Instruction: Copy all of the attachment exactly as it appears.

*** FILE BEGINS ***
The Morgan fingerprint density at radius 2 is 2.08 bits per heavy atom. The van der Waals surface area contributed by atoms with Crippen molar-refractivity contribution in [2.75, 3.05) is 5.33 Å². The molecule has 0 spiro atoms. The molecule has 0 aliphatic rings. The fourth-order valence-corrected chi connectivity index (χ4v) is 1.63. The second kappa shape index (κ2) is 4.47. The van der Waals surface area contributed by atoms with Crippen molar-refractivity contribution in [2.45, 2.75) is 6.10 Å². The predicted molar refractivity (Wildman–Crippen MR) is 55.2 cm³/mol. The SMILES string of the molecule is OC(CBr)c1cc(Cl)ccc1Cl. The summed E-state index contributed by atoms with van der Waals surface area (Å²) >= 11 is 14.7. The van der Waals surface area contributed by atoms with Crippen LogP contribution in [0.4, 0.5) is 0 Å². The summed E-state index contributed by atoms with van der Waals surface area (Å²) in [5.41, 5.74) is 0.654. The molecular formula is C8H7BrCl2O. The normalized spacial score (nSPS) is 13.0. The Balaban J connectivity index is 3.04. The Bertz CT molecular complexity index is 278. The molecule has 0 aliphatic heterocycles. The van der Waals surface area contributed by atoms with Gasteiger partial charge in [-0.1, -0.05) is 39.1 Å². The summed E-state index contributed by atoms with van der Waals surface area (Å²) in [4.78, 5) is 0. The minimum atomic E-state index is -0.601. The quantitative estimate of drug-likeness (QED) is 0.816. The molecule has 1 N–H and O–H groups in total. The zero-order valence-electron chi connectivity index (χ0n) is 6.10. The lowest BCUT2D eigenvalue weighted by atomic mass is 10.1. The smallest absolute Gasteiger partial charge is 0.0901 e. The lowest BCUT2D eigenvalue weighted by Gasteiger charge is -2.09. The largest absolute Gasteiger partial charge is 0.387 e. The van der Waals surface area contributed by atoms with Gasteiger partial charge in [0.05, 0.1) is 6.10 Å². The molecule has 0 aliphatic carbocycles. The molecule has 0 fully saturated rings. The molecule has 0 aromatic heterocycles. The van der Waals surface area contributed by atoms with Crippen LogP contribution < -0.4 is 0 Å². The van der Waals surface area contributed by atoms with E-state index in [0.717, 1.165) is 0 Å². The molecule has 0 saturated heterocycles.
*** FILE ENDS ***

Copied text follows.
The Morgan fingerprint density at radius 2 is 2.08 bits per heavy atom. The van der Waals surface area contributed by atoms with Crippen molar-refractivity contribution in [2.75, 3.05) is 5.33 Å². The molecule has 0 spiro atoms. The molecule has 0 aliphatic rings. The fourth-order valence-corrected chi connectivity index (χ4v) is 1.63. The second kappa shape index (κ2) is 4.47. The van der Waals surface area contributed by atoms with Crippen molar-refractivity contribution in [2.45, 2.75) is 6.10 Å². The predicted molar refractivity (Wildman–Crippen MR) is 55.2 cm³/mol. The SMILES string of the molecule is OC(CBr)c1cc(Cl)ccc1Cl. The summed E-state index contributed by atoms with van der Waals surface area (Å²) >= 11 is 14.7. The van der Waals surface area contributed by atoms with Crippen LogP contribution in [0.4, 0.5) is 0 Å². The summed E-state index contributed by atoms with van der Waals surface area (Å²) in [5.41, 5.74) is 0.654. The molecular formula is C8H7BrCl2O. The normalized spacial score (nSPS) is 13.0. The Balaban J connectivity index is 3.04. The Bertz CT molecular complexity index is 278. The molecule has 0 aliphatic heterocycles. The van der Waals surface area contributed by atoms with Gasteiger partial charge in [-0.1, -0.05) is 39.1 Å². The summed E-state index contributed by atoms with van der Waals surface area (Å²) in [4.78, 5) is 0. The minimum atomic E-state index is -0.601. The quantitative estimate of drug-likeness (QED) is 0.816. The molecule has 1 N–H and O–H groups in total. The zero-order valence-electron chi connectivity index (χ0n) is 6.10. The lowest BCUT2D eigenvalue weighted by atomic mass is 10.1. The smallest absolute Gasteiger partial charge is 0.0901 e. The lowest BCUT2D eigenvalue weighted by Gasteiger charge is -2.09. The largest absolute Gasteiger partial charge is 0.387 e. The van der Waals surface area contributed by atoms with Gasteiger partial charge in [0.05, 0.1) is 6.10 Å². The molecule has 0 aliphatic carbocycles. The molecule has 0 fully saturated rings. The molecule has 0 aromatic heterocycles. The van der Waals surface area contributed by atoms with Crippen LogP contribution < -0.4 is 0 Å². The van der Waals surface area contributed by atoms with E-state index in [0.717, 1.165) is 0 Å². The molecule has 0 saturated heterocycles.